The Shallows (2016)

the shallowsJust a few weeks ago I was opining, while reviewing 2010 sharkfest The Reef, how there really was no point in doing more shark movies if all that was ever thrown at them was fresh meat, and no fresh approach. Well, shit just got fresh – raw like sushi in fact. Cos The Shallows is where shark movies stop being silly, and return to the kind of grandeur Jaws (1975) always meant them to be.

Here is blonde and bonny Blake Lively (Mrs Ryan Reynolds – gawd, how inadequate would you feel double dating with that couple?!) and her fetching bosoms and tiny bikini bottoms as Nancy Adams, indulging in a lively (haw haw) spot of surfing off Mexico (well, technically Australia), but also in search of herself as she’s lost focus on her goal of becoming a doctor after mom lost her fight against cancer.

Nancy is your wholesome, regular all-American gal whose cleavage the director unfortunately loves a little too much … but then hey, if she were a guy I’d be applauding the director getting his GoPro up our hero’s crack so who am I to carp? All is going swimmingly (ho ho) for Nancy as she tackles the waves with some local Latinos on their all-but-deserted beach in true Bacardi style, banging remix setting the tone for the viewer, until her surfing chums depart and she feels that all-too-familiar cinematic watery swish along one of her dangly legs.

From that point, the film throbs with a steady pulse of adrenaline and mounting dread. And whereas more recent shark fare has involved hapless snorkellers/divers/partygoers more or less bobbing or thrashing about while being picked off one by one, Spanish director Jaume Collet-Serra (Orphan, 2009) and writer Anthony Jaswinski (no big hits yet) refreshingly serve up a variety of different scenarios for viewers to sink their teeth into (hee hee).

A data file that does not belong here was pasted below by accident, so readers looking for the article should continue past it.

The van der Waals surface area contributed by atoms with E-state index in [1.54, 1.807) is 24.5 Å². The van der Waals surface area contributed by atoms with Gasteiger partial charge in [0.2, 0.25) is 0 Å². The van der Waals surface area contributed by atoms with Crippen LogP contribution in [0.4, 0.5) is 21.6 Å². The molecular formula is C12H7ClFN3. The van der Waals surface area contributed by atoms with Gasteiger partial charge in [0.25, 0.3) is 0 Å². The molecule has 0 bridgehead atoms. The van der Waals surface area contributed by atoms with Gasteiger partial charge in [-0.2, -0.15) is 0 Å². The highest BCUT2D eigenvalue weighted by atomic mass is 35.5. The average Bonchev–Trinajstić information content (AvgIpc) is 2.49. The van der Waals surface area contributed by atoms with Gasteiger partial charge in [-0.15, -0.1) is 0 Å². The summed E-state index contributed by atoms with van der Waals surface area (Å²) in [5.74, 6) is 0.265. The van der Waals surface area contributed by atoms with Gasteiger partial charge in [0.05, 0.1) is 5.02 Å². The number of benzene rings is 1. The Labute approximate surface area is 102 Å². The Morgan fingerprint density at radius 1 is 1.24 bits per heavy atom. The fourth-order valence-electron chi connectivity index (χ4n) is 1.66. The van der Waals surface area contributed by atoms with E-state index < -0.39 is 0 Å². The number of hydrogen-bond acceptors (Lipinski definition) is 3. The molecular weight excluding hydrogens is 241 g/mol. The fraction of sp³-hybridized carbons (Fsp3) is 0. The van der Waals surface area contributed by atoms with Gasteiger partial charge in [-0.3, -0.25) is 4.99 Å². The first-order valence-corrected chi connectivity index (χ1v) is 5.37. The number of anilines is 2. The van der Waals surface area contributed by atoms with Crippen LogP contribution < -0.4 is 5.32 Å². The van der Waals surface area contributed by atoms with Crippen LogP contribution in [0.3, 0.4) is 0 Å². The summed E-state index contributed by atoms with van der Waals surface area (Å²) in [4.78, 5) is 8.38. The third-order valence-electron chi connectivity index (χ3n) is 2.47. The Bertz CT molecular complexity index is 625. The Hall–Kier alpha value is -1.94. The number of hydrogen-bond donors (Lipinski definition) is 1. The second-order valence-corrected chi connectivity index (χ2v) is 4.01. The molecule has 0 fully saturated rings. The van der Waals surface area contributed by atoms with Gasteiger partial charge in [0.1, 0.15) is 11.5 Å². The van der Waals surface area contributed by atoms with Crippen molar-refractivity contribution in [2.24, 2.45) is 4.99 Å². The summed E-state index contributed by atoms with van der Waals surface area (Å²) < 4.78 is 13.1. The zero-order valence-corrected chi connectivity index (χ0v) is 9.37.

Telling you what these are would be giving it away, but suffice to say that Nancy has a number of options to consider, decisions to make, and situations to deal with – not all simply shark-related. It’s this clever negotiation of a simple set-up – how will Nancy get to the shore? – that makes the film engrossing. The gorgeous National Geographic-style cinematography brings the thrills alive in aching Technicolor – filters and colour correction giving this ferociously life-threatening skirmish an Instagram makeover.

Lively herself is a solid, believable heroine in a pickle – grounded and mature enough not to dissolve into a predictable scream queen, not too above it all to scream her tits off when it’s appropriate, and fiercely tenacious enough to stitch up her own leg with some old jewellery while maintaining a dry sense of humour. She’s even woman enough to earn her own Disney sidekick: a wounded seagull she calls Steven (gedditt?)

The tale is told in the stylised realism of other survival films like 127 Hours (2010) featuring James Franco and Buried (2010) featuring … well, Ryan Reynolds … and benefits immensely from this treatment – great to look at, but also true to life.

With so much going for it in terms of pure, eye-popping entertainment – engaging heroine, great performance, startling action, gorgeous shots, unexpected directorial and script choices, one of the most seamless CGI jobs ever – it’s a pity that (gratuitous cleavage aside), there’s some silly shark behaviour that would probably have our scientific brethren clenching their teeth. In particular the amount of meat a great white might consume in a day before needing a substantial breather, chomping on steel girders, and … well, wait until the climax and hopefully you won’t laugh like a few people in my viewing did. Still, it’s a small price to pay for a movie that delivers on almost all fronts.

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